Park Lane Tree Removal / Replacement Begins in January


Transforming the street into a pedestrian-accessible plaza begins in January


For the past 12 months, the Park Lane project team has been working with residents and business owners to redesign Park Lane into a greener, more walkable and vibrant corridor. Park Lane’s new plaza-style street will feature a one-level surface of brick pavers and a new stormwater system that will better protect Lake Washington from the pollutants that drain to it every time it rains.


Starting Jan. 5, Kirkland’s contractor, Marshbank Construction, will begin working on that new vision. This will involve some dramatic changes, such as closing the street to automobile traffic and progressively removing all of the existing sidewalk and pavement.


One of the most visible changes will be to Park Lane’s treescape. The contractor will be removing all but nine of Park Lane’s existing trees.


“Some of them are diseased,” says Project Engineer Frank Reinart. “Most of them are old and some of them are in the way of new utilities. But the underlying reason we are replacing the trees is to make Park Lane more walkable and accessible for pedestrians of all abilities. The current conditions of the trees make it hard for people, in groups or with assistance, to walk the length of Park Lane.”


Reinart points to the maple in front of Cactus. That tree’s base and root mass protrude above the sidewalk’s surface, reducing to a couple feet the walkable space between the base of the tree and the street on one side, and Cactus’ fenced dining area on the other side.


“A wheelchair can’t fit through that space,” he says. “A person walking with a child might be forced to step into the street. And this is only one such example on Park Lane.”


Pedestrian access is the primary reason for removing many of the trees. But other reasons exist. The maples in front of Zeek’s and Cactus, for example, are aging.

The maple on the northwest corner of Main Street and Park Lane conflicts directly with the project’s replacement water main. Ten more trees—most of them maples—would not survive the root damage they would sustain while crews build the street’s new underground utilities and its walking surface.  


Altogether, the project will remove 27 trees, including an ailing oak removed earlier this year. It will plant 35 new trees with five different species be planted. Those species include the more familiar Red Maples and Red Oaks, as well as the tall and slender Musashinos and the broader Redspire Pears and Pink Flair Cherries.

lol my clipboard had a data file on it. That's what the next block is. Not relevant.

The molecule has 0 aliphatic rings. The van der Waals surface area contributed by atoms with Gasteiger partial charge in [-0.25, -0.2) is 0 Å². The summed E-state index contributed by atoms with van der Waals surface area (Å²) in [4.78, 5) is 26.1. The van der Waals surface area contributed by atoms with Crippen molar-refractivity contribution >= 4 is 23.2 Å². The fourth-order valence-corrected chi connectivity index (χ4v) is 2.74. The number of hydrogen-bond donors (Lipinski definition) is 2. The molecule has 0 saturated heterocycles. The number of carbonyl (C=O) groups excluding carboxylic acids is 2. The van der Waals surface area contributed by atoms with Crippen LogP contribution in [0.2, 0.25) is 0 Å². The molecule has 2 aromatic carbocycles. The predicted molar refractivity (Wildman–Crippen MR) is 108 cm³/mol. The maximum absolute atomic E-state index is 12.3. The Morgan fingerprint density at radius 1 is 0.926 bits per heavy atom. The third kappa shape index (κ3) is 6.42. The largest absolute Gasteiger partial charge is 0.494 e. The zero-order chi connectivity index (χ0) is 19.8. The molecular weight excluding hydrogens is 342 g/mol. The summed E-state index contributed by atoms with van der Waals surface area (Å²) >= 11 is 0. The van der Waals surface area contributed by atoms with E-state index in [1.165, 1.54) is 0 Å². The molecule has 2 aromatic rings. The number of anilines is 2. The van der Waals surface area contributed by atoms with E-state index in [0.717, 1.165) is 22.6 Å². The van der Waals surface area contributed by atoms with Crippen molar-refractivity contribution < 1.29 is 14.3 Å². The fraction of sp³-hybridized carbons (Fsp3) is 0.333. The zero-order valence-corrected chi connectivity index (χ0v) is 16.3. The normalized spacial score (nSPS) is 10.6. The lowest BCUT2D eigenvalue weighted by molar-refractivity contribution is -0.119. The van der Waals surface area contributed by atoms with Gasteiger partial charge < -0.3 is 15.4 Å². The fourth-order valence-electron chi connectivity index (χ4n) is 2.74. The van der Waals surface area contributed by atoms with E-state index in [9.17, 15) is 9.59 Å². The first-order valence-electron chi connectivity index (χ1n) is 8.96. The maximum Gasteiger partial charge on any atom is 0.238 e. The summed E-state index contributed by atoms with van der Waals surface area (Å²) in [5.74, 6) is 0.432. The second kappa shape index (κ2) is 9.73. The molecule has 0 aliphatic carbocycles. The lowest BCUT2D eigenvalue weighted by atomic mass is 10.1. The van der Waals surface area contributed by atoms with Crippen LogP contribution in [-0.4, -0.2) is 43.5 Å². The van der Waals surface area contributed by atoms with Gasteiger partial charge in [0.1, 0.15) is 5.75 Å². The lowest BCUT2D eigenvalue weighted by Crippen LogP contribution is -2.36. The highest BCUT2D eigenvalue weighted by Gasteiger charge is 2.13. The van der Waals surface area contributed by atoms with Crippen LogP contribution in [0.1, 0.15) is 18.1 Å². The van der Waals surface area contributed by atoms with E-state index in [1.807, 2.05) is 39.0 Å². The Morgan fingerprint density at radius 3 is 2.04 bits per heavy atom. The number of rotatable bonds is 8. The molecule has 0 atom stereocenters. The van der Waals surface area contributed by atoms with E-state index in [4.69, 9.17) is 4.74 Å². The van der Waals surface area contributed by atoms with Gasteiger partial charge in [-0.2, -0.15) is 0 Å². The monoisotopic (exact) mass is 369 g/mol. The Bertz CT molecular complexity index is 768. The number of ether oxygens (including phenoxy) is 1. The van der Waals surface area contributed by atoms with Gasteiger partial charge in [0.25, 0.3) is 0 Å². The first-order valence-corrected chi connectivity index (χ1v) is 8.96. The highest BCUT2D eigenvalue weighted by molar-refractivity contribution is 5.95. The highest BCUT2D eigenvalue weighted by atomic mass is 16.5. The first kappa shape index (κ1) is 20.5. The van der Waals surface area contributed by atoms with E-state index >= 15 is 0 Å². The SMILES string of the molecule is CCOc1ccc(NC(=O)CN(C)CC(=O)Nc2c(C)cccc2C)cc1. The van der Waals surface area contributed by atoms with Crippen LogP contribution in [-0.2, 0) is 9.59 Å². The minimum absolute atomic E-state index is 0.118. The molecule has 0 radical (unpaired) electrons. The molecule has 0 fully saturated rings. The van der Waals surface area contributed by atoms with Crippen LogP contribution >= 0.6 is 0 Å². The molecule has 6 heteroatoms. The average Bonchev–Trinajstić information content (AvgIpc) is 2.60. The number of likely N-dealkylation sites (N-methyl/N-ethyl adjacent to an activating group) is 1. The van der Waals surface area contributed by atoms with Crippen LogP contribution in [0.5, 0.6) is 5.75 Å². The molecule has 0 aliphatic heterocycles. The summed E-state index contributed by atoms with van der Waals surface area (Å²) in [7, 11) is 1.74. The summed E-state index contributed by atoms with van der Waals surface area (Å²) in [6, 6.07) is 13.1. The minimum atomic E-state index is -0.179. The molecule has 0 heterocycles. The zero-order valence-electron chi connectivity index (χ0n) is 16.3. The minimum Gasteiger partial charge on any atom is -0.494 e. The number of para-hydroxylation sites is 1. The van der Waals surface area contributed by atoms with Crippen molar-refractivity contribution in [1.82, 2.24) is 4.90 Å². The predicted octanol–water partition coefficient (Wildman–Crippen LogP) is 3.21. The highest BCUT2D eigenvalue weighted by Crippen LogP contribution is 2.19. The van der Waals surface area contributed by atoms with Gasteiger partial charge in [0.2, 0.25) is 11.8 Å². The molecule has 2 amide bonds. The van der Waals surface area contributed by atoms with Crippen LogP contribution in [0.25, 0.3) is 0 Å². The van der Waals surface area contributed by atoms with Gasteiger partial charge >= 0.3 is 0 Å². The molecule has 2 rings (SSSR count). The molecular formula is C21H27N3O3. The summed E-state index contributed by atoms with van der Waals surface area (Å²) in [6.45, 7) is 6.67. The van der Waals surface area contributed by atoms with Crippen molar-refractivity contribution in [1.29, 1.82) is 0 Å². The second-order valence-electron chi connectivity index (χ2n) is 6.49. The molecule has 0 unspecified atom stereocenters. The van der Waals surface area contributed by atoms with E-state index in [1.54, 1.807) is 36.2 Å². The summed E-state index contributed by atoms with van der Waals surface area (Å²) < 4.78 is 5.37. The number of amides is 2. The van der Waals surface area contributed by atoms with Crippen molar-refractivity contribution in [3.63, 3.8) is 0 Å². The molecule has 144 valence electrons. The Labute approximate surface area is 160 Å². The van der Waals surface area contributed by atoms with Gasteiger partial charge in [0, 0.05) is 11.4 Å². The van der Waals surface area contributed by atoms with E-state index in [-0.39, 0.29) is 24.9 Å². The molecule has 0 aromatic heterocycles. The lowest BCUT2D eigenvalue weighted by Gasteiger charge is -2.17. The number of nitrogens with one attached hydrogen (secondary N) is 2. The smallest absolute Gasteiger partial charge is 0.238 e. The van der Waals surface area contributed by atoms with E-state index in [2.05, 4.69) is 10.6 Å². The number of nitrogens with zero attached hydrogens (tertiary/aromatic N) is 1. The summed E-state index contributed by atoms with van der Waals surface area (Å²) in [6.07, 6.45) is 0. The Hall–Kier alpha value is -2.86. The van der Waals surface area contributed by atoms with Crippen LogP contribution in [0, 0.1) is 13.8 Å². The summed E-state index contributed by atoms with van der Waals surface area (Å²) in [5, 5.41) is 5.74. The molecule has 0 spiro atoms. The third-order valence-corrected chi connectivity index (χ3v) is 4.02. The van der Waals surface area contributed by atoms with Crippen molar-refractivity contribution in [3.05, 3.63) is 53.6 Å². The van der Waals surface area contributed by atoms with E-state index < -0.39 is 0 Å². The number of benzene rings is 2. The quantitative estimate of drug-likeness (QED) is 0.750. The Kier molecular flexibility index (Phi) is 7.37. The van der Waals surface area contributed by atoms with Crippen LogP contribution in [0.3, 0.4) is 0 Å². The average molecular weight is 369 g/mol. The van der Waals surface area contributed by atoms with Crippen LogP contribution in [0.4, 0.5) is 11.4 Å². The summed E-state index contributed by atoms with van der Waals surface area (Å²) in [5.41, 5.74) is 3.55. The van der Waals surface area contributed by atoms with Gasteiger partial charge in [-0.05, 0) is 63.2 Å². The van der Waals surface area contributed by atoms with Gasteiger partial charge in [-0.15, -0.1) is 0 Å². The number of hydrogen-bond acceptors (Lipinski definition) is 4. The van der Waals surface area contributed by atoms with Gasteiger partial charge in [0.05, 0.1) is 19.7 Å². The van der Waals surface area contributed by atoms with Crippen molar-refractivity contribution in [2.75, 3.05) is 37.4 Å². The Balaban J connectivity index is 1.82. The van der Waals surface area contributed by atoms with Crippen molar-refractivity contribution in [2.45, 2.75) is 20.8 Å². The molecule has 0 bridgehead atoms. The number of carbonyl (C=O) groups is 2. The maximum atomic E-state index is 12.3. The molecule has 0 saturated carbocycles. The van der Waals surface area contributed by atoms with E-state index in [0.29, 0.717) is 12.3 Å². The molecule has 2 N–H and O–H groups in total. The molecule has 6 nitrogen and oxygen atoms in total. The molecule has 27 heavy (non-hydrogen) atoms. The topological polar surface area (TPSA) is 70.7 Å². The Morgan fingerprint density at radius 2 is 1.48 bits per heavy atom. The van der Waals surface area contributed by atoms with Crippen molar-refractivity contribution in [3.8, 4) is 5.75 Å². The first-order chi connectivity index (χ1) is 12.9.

All of these trees share a common characteristic:

“They’re all appropriate for the street,” says project team member Eric Schmidt, a principal at the Cascade Design Collaborative. “Unlike the trees that are out there now, they won’t grow too tall—maybe 40 to 45 feet. Together, they’ll provide an attractive canopy. They’ll also have a smaller tree base with a root mass that will remain underground.”

This underground root mass, says Schmidt, will help protect Park Lane’s new street from surface-busting root-intrusion.


Unlike the existing trees, the new trees will also benefit from more sensitive planting techniques and contemporary construction practices. Marshbank will plant all of the trees in reinforced structural soil—a combination of gravel, topsoil and structural devices that strengthens the road’s integrity and, at the same time, ensures tree roots have plenty of deep, loose soil through which they can chase nutrients, air and water. This will help protect the trees from a common cause of poor health: the tightly-compacted soil beneath streets and sidewalks.


The existing trees were not planted using these more sensitive techniques. The consequences to Park Lane are visible today.


Back in the late 1970s, when the trees along Park Lane were planted, arborists nursed street trees in buckets, which caused their roots to coil. A backhoe or drill then dug the holes in which they were planted, unintentionally creating a seal of compacted soil around the inside of the root well. That, said Schmidt, exacerbated the trees’ root-coiling tendencies. Once the roots did manage to grow, they grew shallow in search of water, buckling sidewalks and struggling in an environment of excessively compacted soil, building walls, maintenance root-trimming, new utility cuts, and the occasional impact of automobiles.


“Replacing the trees gives us the chance to use the best methods possible,” Reinart said. “For the trees and for the people who want to travel Park Lane.”